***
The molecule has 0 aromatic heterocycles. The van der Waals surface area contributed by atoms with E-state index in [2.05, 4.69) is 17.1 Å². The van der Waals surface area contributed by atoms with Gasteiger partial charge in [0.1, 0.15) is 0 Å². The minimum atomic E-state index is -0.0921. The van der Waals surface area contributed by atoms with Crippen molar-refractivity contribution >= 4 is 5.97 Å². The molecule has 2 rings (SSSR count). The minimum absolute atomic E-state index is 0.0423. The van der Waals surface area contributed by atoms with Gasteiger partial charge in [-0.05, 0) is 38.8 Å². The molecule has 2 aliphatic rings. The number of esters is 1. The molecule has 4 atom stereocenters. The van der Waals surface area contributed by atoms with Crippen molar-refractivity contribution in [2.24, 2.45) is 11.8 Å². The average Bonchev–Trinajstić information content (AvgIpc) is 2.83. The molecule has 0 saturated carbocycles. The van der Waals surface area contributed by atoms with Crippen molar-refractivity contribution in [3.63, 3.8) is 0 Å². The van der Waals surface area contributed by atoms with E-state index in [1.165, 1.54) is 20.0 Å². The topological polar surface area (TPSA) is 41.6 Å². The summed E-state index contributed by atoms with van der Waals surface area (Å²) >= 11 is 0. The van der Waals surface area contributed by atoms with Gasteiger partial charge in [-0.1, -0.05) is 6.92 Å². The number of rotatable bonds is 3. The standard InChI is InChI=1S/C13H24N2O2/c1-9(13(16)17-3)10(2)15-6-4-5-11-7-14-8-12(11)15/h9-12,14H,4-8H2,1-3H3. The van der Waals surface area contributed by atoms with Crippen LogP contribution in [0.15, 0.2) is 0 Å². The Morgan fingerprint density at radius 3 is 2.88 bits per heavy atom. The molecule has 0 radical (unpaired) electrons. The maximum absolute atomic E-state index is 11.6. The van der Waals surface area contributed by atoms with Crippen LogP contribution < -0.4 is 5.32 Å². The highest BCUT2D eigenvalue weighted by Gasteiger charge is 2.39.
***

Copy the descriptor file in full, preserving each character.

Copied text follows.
The molecule has 0 aromatic heterocycles. The van der Waals surface area contributed by atoms with E-state index in [2.05, 4.69) is 17.1 Å². The van der Waals surface area contributed by atoms with Gasteiger partial charge in [0.1, 0.15) is 0 Å². The minimum atomic E-state index is -0.0921. The van der Waals surface area contributed by atoms with Crippen molar-refractivity contribution >= 4 is 5.97 Å². The molecule has 2 rings (SSSR count). The minimum absolute atomic E-state index is 0.0423. The van der Waals surface area contributed by atoms with Gasteiger partial charge in [-0.05, 0) is 38.8 Å². The molecule has 2 aliphatic rings. The number of esters is 1. The molecule has 4 atom stereocenters. The van der Waals surface area contributed by atoms with Crippen molar-refractivity contribution in [2.24, 2.45) is 11.8 Å². The average Bonchev–Trinajstić information content (AvgIpc) is 2.83. The molecule has 0 saturated carbocycles. The van der Waals surface area contributed by atoms with Crippen molar-refractivity contribution in [3.63, 3.8) is 0 Å². The van der Waals surface area contributed by atoms with E-state index in [1.165, 1.54) is 20.0 Å². The topological polar surface area (TPSA) is 41.6 Å². The summed E-state index contributed by atoms with van der Waals surface area (Å²) >= 11 is 0. The van der Waals surface area contributed by atoms with Gasteiger partial charge in [-0.1, -0.05) is 6.92 Å². The number of rotatable bonds is 3. The standard InChI is InChI=1S/C13H24N2O2/c1-9(13(16)17-3)10(2)15-6-4-5-11-7-14-8-12(11)15/h9-12,14H,4-8H2,1-3H3. The van der Waals surface area contributed by atoms with Crippen LogP contribution in [0.15, 0.2) is 0 Å². The Morgan fingerprint density at radius 3 is 2.88 bits per heavy atom. The molecule has 0 radical (unpaired) electrons. The maximum absolute atomic E-state index is 11.6. The van der Waals surface area contributed by atoms with Crippen LogP contribution < -0.4 is 5.32 Å². The highest BCUT2D eigenvalue weighted by Gasteiger charge is 2.39.